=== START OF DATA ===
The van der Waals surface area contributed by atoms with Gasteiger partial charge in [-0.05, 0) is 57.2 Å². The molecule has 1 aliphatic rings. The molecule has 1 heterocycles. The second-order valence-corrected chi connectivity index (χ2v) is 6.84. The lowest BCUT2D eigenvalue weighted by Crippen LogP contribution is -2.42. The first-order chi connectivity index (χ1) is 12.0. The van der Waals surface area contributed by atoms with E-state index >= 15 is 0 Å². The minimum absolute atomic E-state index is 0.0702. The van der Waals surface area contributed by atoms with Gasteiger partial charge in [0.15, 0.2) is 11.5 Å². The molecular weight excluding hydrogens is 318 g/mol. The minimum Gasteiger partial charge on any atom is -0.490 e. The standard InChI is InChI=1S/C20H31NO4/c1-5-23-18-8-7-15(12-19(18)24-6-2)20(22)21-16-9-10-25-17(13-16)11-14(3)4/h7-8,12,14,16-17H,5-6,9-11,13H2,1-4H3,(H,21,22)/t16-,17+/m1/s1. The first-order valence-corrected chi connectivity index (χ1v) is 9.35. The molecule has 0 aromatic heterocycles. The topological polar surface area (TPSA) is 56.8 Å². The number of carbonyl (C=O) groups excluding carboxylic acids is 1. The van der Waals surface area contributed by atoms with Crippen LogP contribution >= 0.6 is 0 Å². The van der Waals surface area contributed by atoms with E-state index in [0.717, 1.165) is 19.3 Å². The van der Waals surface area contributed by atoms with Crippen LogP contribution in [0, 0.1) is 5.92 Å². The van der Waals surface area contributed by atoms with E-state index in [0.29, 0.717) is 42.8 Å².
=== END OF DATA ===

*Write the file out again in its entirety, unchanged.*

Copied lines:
The van der Waals surface area contributed by atoms with Gasteiger partial charge in [-0.05, 0) is 57.2 Å². The molecule has 1 aliphatic rings. The molecule has 1 heterocycles. The second-order valence-corrected chi connectivity index (χ2v) is 6.84. The lowest BCUT2D eigenvalue weighted by Crippen LogP contribution is -2.42. The first-order chi connectivity index (χ1) is 12.0. The van der Waals surface area contributed by atoms with E-state index >= 15 is 0 Å². The minimum absolute atomic E-state index is 0.0702. The van der Waals surface area contributed by atoms with Gasteiger partial charge in [0.15, 0.2) is 11.5 Å². The molecular weight excluding hydrogens is 318 g/mol. The minimum Gasteiger partial charge on any atom is -0.490 e. The standard InChI is InChI=1S/C20H31NO4/c1-5-23-18-8-7-15(12-19(18)24-6-2)20(22)21-16-9-10-25-17(13-16)11-14(3)4/h7-8,12,14,16-17H,5-6,9-11,13H2,1-4H3,(H,21,22)/t16-,17+/m1/s1. The first-order valence-corrected chi connectivity index (χ1v) is 9.35. The molecule has 0 aromatic heterocycles. The topological polar surface area (TPSA) is 56.8 Å². The number of carbonyl (C=O) groups excluding carboxylic acids is 1. The van der Waals surface area contributed by atoms with Crippen LogP contribution >= 0.6 is 0 Å². The van der Waals surface area contributed by atoms with E-state index in [0.717, 1.165) is 19.3 Å². The van der Waals surface area contributed by atoms with Crippen LogP contribution in [0, 0.1) is 5.92 Å². The van der Waals surface area contributed by atoms with E-state index in [0.29, 0.717) is 42.8 Å².